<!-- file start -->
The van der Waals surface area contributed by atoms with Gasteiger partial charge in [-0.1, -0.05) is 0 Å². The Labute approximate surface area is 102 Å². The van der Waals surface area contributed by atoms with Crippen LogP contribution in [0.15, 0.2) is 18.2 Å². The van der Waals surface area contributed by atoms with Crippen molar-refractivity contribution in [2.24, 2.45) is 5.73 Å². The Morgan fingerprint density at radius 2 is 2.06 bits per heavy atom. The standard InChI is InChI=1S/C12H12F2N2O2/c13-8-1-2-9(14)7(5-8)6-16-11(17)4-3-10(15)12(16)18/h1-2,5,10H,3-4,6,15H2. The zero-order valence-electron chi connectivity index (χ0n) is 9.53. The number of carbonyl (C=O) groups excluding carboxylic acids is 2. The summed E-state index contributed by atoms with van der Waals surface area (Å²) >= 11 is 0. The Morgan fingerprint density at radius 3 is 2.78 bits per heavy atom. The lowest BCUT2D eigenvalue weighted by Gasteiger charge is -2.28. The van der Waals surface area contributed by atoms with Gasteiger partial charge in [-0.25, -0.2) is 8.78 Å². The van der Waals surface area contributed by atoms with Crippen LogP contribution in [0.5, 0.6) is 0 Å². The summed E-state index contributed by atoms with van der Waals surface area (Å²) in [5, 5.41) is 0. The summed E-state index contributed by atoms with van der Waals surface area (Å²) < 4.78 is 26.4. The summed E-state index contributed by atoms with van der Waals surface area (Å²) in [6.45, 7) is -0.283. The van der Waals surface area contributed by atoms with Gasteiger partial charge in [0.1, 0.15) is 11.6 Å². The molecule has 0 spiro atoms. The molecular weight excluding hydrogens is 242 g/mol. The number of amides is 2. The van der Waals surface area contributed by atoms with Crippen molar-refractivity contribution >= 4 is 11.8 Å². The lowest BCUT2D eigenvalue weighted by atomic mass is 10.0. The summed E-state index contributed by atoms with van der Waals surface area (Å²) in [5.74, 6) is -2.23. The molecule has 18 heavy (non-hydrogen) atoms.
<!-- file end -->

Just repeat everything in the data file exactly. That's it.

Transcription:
The van der Waals surface area contributed by atoms with Gasteiger partial charge in [-0.1, -0.05) is 0 Å². The Labute approximate surface area is 102 Å². The van der Waals surface area contributed by atoms with Crippen LogP contribution in [0.15, 0.2) is 18.2 Å². The van der Waals surface area contributed by atoms with Crippen molar-refractivity contribution in [2.24, 2.45) is 5.73 Å². The Morgan fingerprint density at radius 2 is 2.06 bits per heavy atom. The standard InChI is InChI=1S/C12H12F2N2O2/c13-8-1-2-9(14)7(5-8)6-16-11(17)4-3-10(15)12(16)18/h1-2,5,10H,3-4,6,15H2. The zero-order valence-electron chi connectivity index (χ0n) is 9.53. The number of carbonyl (C=O) groups excluding carboxylic acids is 2. The summed E-state index contributed by atoms with van der Waals surface area (Å²) >= 11 is 0. The Morgan fingerprint density at radius 3 is 2.78 bits per heavy atom. The lowest BCUT2D eigenvalue weighted by Gasteiger charge is -2.28. The van der Waals surface area contributed by atoms with Gasteiger partial charge in [-0.25, -0.2) is 8.78 Å². The van der Waals surface area contributed by atoms with Crippen LogP contribution in [0.5, 0.6) is 0 Å². The summed E-state index contributed by atoms with van der Waals surface area (Å²) in [5, 5.41) is 0. The summed E-state index contributed by atoms with van der Waals surface area (Å²) < 4.78 is 26.4. The summed E-state index contributed by atoms with van der Waals surface area (Å²) in [6.45, 7) is -0.283. The van der Waals surface area contributed by atoms with Gasteiger partial charge in [0.1, 0.15) is 11.6 Å². The molecule has 0 spiro atoms. The molecular weight excluding hydrogens is 242 g/mol. The number of amides is 2. The van der Waals surface area contributed by atoms with Crippen molar-refractivity contribution >= 4 is 11.8 Å². The lowest BCUT2D eigenvalue weighted by atomic mass is 10.0. The summed E-state index contributed by atoms with van der Waals surface area (Å²) in [5.74, 6) is -2.23. The molecule has 18 heavy (non-hydrogen) atoms.